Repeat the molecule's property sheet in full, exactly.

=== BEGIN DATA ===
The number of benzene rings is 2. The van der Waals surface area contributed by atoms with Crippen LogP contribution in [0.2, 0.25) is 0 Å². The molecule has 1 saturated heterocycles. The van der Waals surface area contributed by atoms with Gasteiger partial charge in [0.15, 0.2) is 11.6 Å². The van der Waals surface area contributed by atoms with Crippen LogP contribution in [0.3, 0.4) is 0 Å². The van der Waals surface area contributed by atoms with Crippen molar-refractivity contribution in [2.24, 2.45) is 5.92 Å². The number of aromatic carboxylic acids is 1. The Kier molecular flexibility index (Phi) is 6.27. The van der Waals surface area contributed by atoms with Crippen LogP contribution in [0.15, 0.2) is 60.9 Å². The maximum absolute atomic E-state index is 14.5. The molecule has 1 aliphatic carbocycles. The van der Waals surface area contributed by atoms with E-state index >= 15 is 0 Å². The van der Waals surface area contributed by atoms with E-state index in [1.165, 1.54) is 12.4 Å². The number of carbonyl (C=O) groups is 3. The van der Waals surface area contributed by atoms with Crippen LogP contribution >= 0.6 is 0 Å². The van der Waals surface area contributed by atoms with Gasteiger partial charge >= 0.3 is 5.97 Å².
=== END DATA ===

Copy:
The number of benzene rings is 2. The van der Waals surface area contributed by atoms with Crippen LogP contribution in [0.2, 0.25) is 0 Å². The molecule has 1 saturated heterocycles. The van der Waals surface area contributed by atoms with Gasteiger partial charge in [0.15, 0.2) is 11.6 Å². The van der Waals surface area contributed by atoms with Crippen LogP contribution in [0.3, 0.4) is 0 Å². The van der Waals surface area contributed by atoms with Crippen molar-refractivity contribution in [2.24, 2.45) is 5.92 Å². The number of aromatic carboxylic acids is 1. The Kier molecular flexibility index (Phi) is 6.27. The van der Waals surface area contributed by atoms with Crippen LogP contribution in [0.15, 0.2) is 60.9 Å². The maximum absolute atomic E-state index is 14.5. The molecule has 1 aliphatic carbocycles. The van der Waals surface area contributed by atoms with E-state index >= 15 is 0 Å². The van der Waals surface area contributed by atoms with E-state index in [1.165, 1.54) is 12.4 Å². The number of carbonyl (C=O) groups is 3. The van der Waals surface area contributed by atoms with Crippen LogP contribution >= 0.6 is 0 Å². The van der Waals surface area contributed by atoms with Gasteiger partial charge >= 0.3 is 5.97 Å².